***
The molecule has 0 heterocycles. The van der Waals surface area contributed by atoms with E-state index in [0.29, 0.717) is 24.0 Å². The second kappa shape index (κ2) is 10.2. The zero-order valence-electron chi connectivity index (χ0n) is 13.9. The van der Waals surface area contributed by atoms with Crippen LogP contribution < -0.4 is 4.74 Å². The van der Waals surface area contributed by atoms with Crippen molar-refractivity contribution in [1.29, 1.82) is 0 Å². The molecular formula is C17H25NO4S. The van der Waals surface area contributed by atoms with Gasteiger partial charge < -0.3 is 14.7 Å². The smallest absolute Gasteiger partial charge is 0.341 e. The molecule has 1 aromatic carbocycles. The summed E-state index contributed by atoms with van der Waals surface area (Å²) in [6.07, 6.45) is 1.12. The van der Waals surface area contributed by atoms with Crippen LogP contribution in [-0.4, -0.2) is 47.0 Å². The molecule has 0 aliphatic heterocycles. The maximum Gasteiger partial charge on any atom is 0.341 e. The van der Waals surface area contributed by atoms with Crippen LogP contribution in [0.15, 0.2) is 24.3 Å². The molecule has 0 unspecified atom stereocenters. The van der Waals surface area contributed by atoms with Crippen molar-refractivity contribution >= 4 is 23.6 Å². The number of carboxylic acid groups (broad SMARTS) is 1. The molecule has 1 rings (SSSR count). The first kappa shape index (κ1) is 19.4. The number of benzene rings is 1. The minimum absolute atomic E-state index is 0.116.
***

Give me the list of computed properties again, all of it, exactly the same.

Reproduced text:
The molecule has 0 heterocycles. The van der Waals surface area contributed by atoms with E-state index in [0.29, 0.717) is 24.0 Å². The second kappa shape index (κ2) is 10.2. The zero-order valence-electron chi connectivity index (χ0n) is 13.9. The van der Waals surface area contributed by atoms with Crippen LogP contribution < -0.4 is 4.74 Å². The van der Waals surface area contributed by atoms with Crippen molar-refractivity contribution in [1.29, 1.82) is 0 Å². The molecular formula is C17H25NO4S. The van der Waals surface area contributed by atoms with Gasteiger partial charge < -0.3 is 14.7 Å². The smallest absolute Gasteiger partial charge is 0.341 e. The molecule has 1 aromatic carbocycles. The summed E-state index contributed by atoms with van der Waals surface area (Å²) in [6.07, 6.45) is 1.12. The van der Waals surface area contributed by atoms with Crippen LogP contribution in [-0.4, -0.2) is 47.0 Å². The molecule has 0 aliphatic heterocycles. The maximum Gasteiger partial charge on any atom is 0.341 e. The van der Waals surface area contributed by atoms with Crippen LogP contribution in [0.15, 0.2) is 24.3 Å². The molecule has 0 unspecified atom stereocenters. The van der Waals surface area contributed by atoms with Crippen molar-refractivity contribution >= 4 is 23.6 Å². The number of carboxylic acid groups (broad SMARTS) is 1. The molecule has 1 rings (SSSR count). The first kappa shape index (κ1) is 19.4. The number of benzene rings is 1. The minimum absolute atomic E-state index is 0.116.